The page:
Source: Adan Salazar
Researchers consider whether vaccine spike proteins prompt the body’s immune system to attack the heart also look into whether vaccines being injected into veins rather than muscle
Scientists are investigating what exactly in the mRNA Covid vaccines is causing heart issues like myocarditis and pericarditis.
Both heart-related complications have been cropping up in vaccinated people and coronavirus patients, with myocarditis indicating inflammation of the heart muscle, and pericarditis referring to swelling or irritation of the sac surrounding the heart.
According to the FDA, Pfizer and Moderna jab recipients are most at risk of heart complications within seven days of their second jab.
Back in June, the CDC warned they’d already received over 1,200 reports of heart inflammation cases in males aged 16 to 24 following their second dose of Pfizer/Moderna, according to VAERS reports.
Now, as the FDA and CDC have authorized the vaccine for children and are poised to roll out a vaccine booster program, experts are taking a closer look at the link between the vaccines and the supposedly rare heart issues.
According to Baylor College of Medicine professor Biykem Bozkurt, spike proteins in the jab may be prompting an immune response that mistakes heart proteins for enemy cells.
More from the Wall Street Journal:
The spike protein helps the virus gain entry into human cells to replicate. The mRNA vaccines are designed to cause the body to make a certain version of the spike protein, which then sets off an immune response.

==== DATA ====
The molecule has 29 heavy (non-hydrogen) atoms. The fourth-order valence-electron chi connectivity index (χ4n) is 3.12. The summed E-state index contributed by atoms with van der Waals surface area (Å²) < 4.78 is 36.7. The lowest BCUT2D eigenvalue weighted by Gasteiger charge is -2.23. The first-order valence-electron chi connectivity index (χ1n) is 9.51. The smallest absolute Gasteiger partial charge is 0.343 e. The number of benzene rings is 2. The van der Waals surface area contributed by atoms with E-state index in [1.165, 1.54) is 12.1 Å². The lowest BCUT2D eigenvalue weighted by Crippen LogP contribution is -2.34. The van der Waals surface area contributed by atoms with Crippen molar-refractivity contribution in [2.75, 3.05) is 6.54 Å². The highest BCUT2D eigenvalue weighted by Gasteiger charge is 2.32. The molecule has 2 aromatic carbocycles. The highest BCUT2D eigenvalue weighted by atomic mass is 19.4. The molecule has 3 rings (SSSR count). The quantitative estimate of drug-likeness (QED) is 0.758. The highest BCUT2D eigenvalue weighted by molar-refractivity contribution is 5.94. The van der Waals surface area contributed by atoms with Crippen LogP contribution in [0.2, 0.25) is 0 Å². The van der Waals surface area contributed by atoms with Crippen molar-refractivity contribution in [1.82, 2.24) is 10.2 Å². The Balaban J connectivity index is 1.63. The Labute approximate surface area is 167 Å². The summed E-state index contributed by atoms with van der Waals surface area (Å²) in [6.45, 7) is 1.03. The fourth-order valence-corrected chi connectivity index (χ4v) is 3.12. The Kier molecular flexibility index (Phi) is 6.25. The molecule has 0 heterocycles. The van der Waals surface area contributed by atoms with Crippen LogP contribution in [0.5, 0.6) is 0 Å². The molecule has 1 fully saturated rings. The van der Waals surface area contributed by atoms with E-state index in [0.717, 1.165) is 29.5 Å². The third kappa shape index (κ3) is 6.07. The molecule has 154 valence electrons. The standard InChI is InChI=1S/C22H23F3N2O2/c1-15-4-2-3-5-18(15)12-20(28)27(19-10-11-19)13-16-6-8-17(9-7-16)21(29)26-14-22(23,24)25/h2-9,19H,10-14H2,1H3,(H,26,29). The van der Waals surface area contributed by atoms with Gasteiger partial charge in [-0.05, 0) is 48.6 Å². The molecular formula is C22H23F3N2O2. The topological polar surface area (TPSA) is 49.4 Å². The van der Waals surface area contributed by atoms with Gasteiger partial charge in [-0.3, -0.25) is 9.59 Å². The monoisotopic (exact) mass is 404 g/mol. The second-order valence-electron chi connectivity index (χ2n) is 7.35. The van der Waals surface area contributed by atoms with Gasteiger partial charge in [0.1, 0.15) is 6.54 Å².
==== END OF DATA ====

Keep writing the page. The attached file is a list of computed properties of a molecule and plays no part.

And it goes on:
The immune response includes neutralizing antibodies that target the spike protein and thereby block the virus’s ability to get inside cells and replicate. The immune response can protect a person against Covid-19 or lessen its severity if someone is exposed to the virus.
Yet there may be similarities between the spike protein and proteins found in the heart muscle, prompting the body’s immune defenses to mobilize against the heart, according to Biykem Bozkurt, a professor of medicine specializing in cardiology at Baylor College of Medicine in Houston.
Dr. Bozkurt says, “The antibodies against the spike protein may have the unintended effect of acting against heart proteins,” however, the doctor admits the “molecular mimicry” theory doesn’t explain why the issue isn’t more widely prevalent.
Dr. Bozkurt co-authored an American Heart Association study looking into “Myocarditis With COVID-19 mRNA Vaccines” back in July.
Another doctor, Mayo Clinic cardiovascular surgeon Jay Schneider, theorized the mRNA spike proteins could be “taken up by heart cells” and then begin producing “the spike protein of the coronavirus, which could draw an antibody response against them.”
“[Dr. Schneider] said he has conducted lab tests and found that heart cells have taken up the Moderna vaccine and then expressed the spike protein,” reports the WSJ.
Still, other researchers are questioning whether improper injections could be behind the rise in heart issues.
The vaccines should be administered in a shoulder muscle, however, an improper injection into a vein could lead to vaccine chemicals circulating through the heart through blood vessels.
The speculation was bolstered after researchers in Hong Kong discovered mice given intravenous injections of the mRNA vaccines developed both heart conditions.
Research also points to the possibility the hormone testosterone may be prompting higher immune responses and could be responsible for the condition affecting younger males.
Speaking to allegations Moderna’s vaccine is causing more heart cases, Moderna Chief Executive Stéphane Bancel pointed to differences in the dose levels, adding that Moderna’s jab “contains more mRNA per dose than Pfizer’s,” the WSJ reports.